Monday, October 20, 2008
Georgia Knight Riders Of The Ku Klux Klan Stage Successful Rally In Donalsonville, Georgia; 21 Patriots Offset By 100 Brainwashed Antis
Lots of pro-white activism to report on - always a pleasure to report it. On Saturday October 18th, 2008, a contingent of the Georgia Knight Riders of the Ku Klux Klan held a successful rally in Donalsonville, Georgia. Primary story from the Albany (GA) Herald; additional reports published by the Dothan (AL) Eagle.
Imperial Wizard Jeff Jones and at least 20 other Klansman, clad in traditional garb, assembled on the lawn of the Seminole County Courthouse, and, armed with anti-illegal immigration banners and Klan flags, delivered prepared speeches asking Georgians to “wake up” and deal with what they called an invasion of illegal immigrants into the country.
“Wake up Georgia!” Jones shouted from his podium behind three different layers of crime scene tape and armed police. “We’re being invaded by immigrants that are costing us millions each year!” They also spoke out against the proliferation of sex offenders nationwide and also on behalf of restoring prayer in schools.
An estimated 100 anti-racists showed up the counter the Klan, while dozens of Georgia State Troopers and as many as 85 additional local, state, and federal officers were present to keep the peace. Knowing full well that it is anti-racists who usually break the law and stir up violence at such rallies, several of the officers were seconded to mingle unnoticed in the crowd of antis, acording to Sheriff Dale Swanner.
The rally turned out to be peaceful, with no arrests, but Sheriff Swanner was perplexed as to why Jones and the Klansmen — who were all from outside Seminole County and some who came from as far as Tupelo, MS to participate — would choose his county to rally. “None of the people with the Klan who were here today were from Seminole County,” Swanner said. “These were all outsiders that chose to come into our county. Why they chose our county to pick on, I have no idea”.
But while the antis tried to drown out the Klansmen, the Klan message resonated favorably with some locals. Tommy Joe Williams, a Donalsonville resident, said he supports the Klan because he feels whites are getting shafted on job opportunities. “This little town right here, if two people applied for a job, one of them black and the other white, the black would get it,” he said. “Because if he didn’t all he’s got to do is holler discrimination… They’re going to lean toward giving the black person or the Mexican the job instead of the white person.”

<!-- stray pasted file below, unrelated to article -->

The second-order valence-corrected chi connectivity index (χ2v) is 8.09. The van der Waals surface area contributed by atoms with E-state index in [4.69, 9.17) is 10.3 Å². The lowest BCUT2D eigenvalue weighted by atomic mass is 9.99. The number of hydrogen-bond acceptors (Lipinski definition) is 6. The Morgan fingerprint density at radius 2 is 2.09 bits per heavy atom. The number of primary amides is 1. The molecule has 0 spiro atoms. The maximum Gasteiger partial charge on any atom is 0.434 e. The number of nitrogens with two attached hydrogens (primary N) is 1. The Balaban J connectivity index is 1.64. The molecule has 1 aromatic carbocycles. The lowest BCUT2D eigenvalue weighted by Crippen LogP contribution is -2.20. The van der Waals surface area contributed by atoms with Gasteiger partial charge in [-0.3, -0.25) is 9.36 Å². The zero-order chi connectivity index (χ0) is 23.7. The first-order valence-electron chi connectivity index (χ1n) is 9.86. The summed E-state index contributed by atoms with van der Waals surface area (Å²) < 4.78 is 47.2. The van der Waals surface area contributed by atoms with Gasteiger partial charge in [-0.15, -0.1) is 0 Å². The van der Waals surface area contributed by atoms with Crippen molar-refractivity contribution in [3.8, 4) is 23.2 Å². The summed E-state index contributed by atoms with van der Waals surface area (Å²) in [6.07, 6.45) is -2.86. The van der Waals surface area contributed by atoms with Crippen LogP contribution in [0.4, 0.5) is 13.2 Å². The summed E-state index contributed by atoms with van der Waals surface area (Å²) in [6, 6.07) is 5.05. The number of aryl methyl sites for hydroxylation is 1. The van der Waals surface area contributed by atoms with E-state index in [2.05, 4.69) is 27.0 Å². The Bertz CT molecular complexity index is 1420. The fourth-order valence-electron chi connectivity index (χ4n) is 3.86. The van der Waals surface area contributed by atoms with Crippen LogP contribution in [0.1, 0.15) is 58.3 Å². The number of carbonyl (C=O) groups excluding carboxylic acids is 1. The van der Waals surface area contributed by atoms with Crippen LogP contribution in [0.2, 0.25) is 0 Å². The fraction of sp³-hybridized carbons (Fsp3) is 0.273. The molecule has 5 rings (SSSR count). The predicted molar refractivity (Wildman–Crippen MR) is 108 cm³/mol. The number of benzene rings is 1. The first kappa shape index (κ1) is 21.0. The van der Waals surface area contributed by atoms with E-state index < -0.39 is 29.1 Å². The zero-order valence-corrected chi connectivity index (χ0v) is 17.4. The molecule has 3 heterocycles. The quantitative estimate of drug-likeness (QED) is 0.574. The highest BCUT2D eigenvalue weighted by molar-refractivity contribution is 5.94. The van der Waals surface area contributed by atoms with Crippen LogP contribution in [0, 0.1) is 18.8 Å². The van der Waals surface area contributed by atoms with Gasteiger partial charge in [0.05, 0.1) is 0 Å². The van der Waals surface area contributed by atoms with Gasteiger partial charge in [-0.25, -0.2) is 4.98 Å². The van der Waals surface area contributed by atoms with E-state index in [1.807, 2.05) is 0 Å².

Stacy Boston, a Kinsey resident who says she has an open mind about the Klan, said she feels whites are being overshadowed by minorities. Boston missed the rally, but says she wanted to hear what the Klan had to say. “I obviously don’t agree with the physical part that used to be – the old school dragging behind trucks and hanging from trees, but we don’t have anyone fighting for us any more and we need someone to fight for us,” she said.
And the Georgia Knight Riders reject those old practices, as well. They are part of the Southern Alliance of Klans, which discourages the inclusion of misfits who use pro-white activism merely as protective cover for personal hooliganism.
Another counter-rally was held across town at the Macedonia Baptist Church. The NAACP sponsored a “Not In My Town” Unity rally. But WTVY Channel 4 reported that the NAACP soon revealed its true agenda - the promotion of a prospective county ordinance designed to ban future rallies by pro-white groups. The NAACP claims to be for all races, but the "C" stands for "Colored". In addition, the NAACP, sometimes humorously referred to as the National All-African Communist Party, continues to wage a relentless war against the Confederate battle flag, reinforcing honest perceptions that it is a black supremacist organization clothed in a respectable suit of "equality".
Donalsonville, a town of about 2,700, has remained relatively peaceful since the 1970s when it last garnered national headlines. In 1973, the town was rocked when Carl Isaacs and three others massacred the Alday family at their mobile home in Seminole County in what was described at the time as the most gruesome murders in Georgia history. Isaacs was executed in 2003 after spending 30 years on Georgia’s death row.